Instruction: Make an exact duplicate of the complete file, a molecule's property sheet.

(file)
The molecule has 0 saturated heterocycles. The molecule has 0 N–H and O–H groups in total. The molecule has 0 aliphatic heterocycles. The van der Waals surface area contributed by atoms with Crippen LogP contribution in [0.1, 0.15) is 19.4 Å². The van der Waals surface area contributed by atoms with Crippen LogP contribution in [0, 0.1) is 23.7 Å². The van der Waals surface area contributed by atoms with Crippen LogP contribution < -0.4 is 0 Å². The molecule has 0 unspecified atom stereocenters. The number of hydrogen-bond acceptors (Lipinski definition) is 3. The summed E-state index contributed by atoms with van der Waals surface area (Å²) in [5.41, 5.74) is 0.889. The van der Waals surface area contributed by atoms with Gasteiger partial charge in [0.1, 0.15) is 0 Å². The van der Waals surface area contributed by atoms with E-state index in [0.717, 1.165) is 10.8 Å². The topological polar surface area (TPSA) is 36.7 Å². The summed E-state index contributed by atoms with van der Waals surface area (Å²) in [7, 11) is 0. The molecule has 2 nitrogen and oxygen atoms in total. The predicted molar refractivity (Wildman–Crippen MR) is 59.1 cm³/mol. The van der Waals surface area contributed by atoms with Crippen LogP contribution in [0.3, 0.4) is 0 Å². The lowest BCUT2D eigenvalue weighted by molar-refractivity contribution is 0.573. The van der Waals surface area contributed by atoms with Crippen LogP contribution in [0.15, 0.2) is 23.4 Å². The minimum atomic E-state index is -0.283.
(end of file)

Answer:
The molecule has 0 saturated heterocycles. The molecule has 0 N–H and O–H groups in total. The molecule has 0 aliphatic heterocycles. The van der Waals surface area contributed by atoms with Crippen LogP contribution in [0.1, 0.15) is 19.4 Å². The van der Waals surface area contributed by atoms with Crippen LogP contribution in [0, 0.1) is 23.7 Å². The van der Waals surface area contributed by atoms with Crippen LogP contribution < -0.4 is 0 Å². The molecule has 0 unspecified atom stereocenters. The number of hydrogen-bond acceptors (Lipinski definition) is 3. The summed E-state index contributed by atoms with van der Waals surface area (Å²) in [5.41, 5.74) is 0.889. The van der Waals surface area contributed by atoms with Gasteiger partial charge in [0.1, 0.15) is 0 Å². The van der Waals surface area contributed by atoms with E-state index in [0.717, 1.165) is 10.8 Å². The topological polar surface area (TPSA) is 36.7 Å². The summed E-state index contributed by atoms with van der Waals surface area (Å²) in [7, 11) is 0. The molecule has 2 nitrogen and oxygen atoms in total. The predicted molar refractivity (Wildman–Crippen MR) is 59.1 cm³/mol. The van der Waals surface area contributed by atoms with Crippen LogP contribution in [0.3, 0.4) is 0 Å². The lowest BCUT2D eigenvalue weighted by molar-refractivity contribution is 0.573. The van der Waals surface area contributed by atoms with Crippen LogP contribution in [0.15, 0.2) is 23.4 Å². The minimum atomic E-state index is -0.283.